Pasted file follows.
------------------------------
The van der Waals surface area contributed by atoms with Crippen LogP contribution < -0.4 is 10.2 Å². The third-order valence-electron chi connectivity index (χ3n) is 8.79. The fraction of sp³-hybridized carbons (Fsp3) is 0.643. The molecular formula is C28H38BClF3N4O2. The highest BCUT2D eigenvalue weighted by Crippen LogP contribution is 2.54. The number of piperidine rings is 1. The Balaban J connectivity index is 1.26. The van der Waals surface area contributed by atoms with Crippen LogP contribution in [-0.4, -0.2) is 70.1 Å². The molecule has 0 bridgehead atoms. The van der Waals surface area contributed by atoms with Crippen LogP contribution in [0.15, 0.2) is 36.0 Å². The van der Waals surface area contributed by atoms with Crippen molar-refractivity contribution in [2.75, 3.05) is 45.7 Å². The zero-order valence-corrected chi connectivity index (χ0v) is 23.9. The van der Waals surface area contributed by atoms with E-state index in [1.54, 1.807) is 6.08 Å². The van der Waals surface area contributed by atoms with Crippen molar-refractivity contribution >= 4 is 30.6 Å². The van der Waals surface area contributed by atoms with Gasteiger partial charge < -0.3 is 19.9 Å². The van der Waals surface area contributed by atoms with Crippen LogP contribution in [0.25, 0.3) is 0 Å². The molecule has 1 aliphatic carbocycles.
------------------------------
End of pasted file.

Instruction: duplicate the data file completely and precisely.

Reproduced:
The van der Waals surface area contributed by atoms with Crippen LogP contribution < -0.4 is 10.2 Å². The third-order valence-electron chi connectivity index (χ3n) is 8.79. The fraction of sp³-hybridized carbons (Fsp3) is 0.643. The molecular formula is C28H38BClF3N4O2. The highest BCUT2D eigenvalue weighted by Crippen LogP contribution is 2.54. The number of piperidine rings is 1. The Balaban J connectivity index is 1.26. The van der Waals surface area contributed by atoms with Crippen LogP contribution in [-0.4, -0.2) is 70.1 Å². The molecule has 0 bridgehead atoms. The van der Waals surface area contributed by atoms with Crippen LogP contribution in [0.15, 0.2) is 36.0 Å². The van der Waals surface area contributed by atoms with Crippen molar-refractivity contribution in [2.75, 3.05) is 45.7 Å². The zero-order valence-corrected chi connectivity index (χ0v) is 23.9. The van der Waals surface area contributed by atoms with E-state index in [1.54, 1.807) is 6.08 Å². The van der Waals surface area contributed by atoms with Crippen molar-refractivity contribution >= 4 is 30.6 Å². The van der Waals surface area contributed by atoms with Gasteiger partial charge < -0.3 is 19.9 Å². The van der Waals surface area contributed by atoms with Crippen LogP contribution in [0.25, 0.3) is 0 Å². The molecule has 1 aliphatic carbocycles.